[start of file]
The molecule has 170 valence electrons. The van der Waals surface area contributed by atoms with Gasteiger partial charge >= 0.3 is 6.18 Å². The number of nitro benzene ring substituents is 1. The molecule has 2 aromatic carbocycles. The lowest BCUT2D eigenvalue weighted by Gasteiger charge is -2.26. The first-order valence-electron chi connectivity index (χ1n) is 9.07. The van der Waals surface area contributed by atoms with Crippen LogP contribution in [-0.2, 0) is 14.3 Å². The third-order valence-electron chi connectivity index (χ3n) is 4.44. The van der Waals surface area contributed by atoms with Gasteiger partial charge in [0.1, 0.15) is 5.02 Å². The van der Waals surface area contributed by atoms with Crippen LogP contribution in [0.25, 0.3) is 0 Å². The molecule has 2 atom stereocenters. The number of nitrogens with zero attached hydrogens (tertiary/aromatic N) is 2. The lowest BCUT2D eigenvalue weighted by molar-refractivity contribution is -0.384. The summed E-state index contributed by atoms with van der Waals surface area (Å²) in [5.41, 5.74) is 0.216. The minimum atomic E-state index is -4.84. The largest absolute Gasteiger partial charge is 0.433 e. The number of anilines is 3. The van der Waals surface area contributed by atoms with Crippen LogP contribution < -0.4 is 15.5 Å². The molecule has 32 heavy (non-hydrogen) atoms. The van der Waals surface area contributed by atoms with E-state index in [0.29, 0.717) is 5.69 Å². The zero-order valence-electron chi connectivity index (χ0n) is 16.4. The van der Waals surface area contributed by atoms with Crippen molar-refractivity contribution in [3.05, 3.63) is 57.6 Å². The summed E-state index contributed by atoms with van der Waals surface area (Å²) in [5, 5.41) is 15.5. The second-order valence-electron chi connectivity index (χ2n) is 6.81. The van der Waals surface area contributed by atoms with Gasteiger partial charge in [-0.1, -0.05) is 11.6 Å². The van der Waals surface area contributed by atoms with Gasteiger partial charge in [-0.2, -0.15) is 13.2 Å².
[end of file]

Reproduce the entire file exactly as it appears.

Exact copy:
The molecule has 170 valence electrons. The van der Waals surface area contributed by atoms with Gasteiger partial charge >= 0.3 is 6.18 Å². The number of nitro benzene ring substituents is 1. The molecule has 2 aromatic carbocycles. The lowest BCUT2D eigenvalue weighted by Gasteiger charge is -2.26. The first-order valence-electron chi connectivity index (χ1n) is 9.07. The van der Waals surface area contributed by atoms with Crippen LogP contribution in [-0.2, 0) is 14.3 Å². The third-order valence-electron chi connectivity index (χ3n) is 4.44. The van der Waals surface area contributed by atoms with Gasteiger partial charge in [0.1, 0.15) is 5.02 Å². The van der Waals surface area contributed by atoms with Crippen LogP contribution in [0.25, 0.3) is 0 Å². The molecule has 2 atom stereocenters. The number of nitrogens with zero attached hydrogens (tertiary/aromatic N) is 2. The lowest BCUT2D eigenvalue weighted by molar-refractivity contribution is -0.384. The summed E-state index contributed by atoms with van der Waals surface area (Å²) in [5.41, 5.74) is 0.216. The minimum atomic E-state index is -4.84. The largest absolute Gasteiger partial charge is 0.433 e. The number of anilines is 3. The van der Waals surface area contributed by atoms with Crippen LogP contribution < -0.4 is 15.5 Å². The molecule has 32 heavy (non-hydrogen) atoms. The van der Waals surface area contributed by atoms with E-state index in [0.29, 0.717) is 5.69 Å². The zero-order valence-electron chi connectivity index (χ0n) is 16.4. The van der Waals surface area contributed by atoms with Crippen molar-refractivity contribution in [3.05, 3.63) is 57.6 Å². The summed E-state index contributed by atoms with van der Waals surface area (Å²) in [5, 5.41) is 15.5. The second-order valence-electron chi connectivity index (χ2n) is 6.81. The van der Waals surface area contributed by atoms with Gasteiger partial charge in [-0.1, -0.05) is 11.6 Å². The van der Waals surface area contributed by atoms with Gasteiger partial charge in [-0.2, -0.15) is 13.2 Å².